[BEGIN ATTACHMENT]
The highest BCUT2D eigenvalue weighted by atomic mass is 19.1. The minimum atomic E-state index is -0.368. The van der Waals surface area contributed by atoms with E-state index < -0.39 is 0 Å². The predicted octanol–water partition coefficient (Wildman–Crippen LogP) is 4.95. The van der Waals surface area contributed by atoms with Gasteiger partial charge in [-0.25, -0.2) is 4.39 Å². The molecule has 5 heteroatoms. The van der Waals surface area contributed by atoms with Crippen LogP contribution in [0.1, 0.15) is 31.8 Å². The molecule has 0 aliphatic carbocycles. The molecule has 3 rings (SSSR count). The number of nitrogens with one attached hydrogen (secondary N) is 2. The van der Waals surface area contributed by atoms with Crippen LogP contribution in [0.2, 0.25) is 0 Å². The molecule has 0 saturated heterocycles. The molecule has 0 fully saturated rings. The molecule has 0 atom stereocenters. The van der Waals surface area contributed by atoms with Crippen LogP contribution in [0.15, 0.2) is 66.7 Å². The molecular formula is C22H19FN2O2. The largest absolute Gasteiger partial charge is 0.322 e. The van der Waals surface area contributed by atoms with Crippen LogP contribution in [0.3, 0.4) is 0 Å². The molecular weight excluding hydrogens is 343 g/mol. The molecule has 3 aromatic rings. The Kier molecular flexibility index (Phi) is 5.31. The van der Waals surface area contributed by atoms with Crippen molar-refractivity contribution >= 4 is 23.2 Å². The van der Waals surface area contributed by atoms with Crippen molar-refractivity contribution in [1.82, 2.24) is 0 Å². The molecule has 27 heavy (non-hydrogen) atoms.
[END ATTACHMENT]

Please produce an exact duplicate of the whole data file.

The highest BCUT2D eigenvalue weighted by atomic mass is 19.1. The minimum atomic E-state index is -0.368. The van der Waals surface area contributed by atoms with E-state index < -0.39 is 0 Å². The predicted octanol–water partition coefficient (Wildman–Crippen LogP) is 4.95. The van der Waals surface area contributed by atoms with Gasteiger partial charge in [-0.25, -0.2) is 4.39 Å². The molecule has 5 heteroatoms. The van der Waals surface area contributed by atoms with Crippen LogP contribution in [0.1, 0.15) is 31.8 Å². The molecule has 0 aliphatic carbocycles. The molecule has 3 rings (SSSR count). The number of nitrogens with one attached hydrogen (secondary N) is 2. The van der Waals surface area contributed by atoms with Crippen LogP contribution in [0.2, 0.25) is 0 Å². The molecule has 0 saturated heterocycles. The molecule has 0 fully saturated rings. The molecule has 0 atom stereocenters. The van der Waals surface area contributed by atoms with Crippen LogP contribution in [0.15, 0.2) is 66.7 Å². The molecular formula is C22H19FN2O2. The largest absolute Gasteiger partial charge is 0.322 e. The van der Waals surface area contributed by atoms with Crippen LogP contribution in [0.3, 0.4) is 0 Å². The molecular weight excluding hydrogens is 343 g/mol. The molecule has 3 aromatic rings. The Kier molecular flexibility index (Phi) is 5.31. The van der Waals surface area contributed by atoms with Crippen molar-refractivity contribution >= 4 is 23.2 Å². The van der Waals surface area contributed by atoms with Crippen molar-refractivity contribution in [1.82, 2.24) is 0 Å². The molecule has 27 heavy (non-hydrogen) atoms.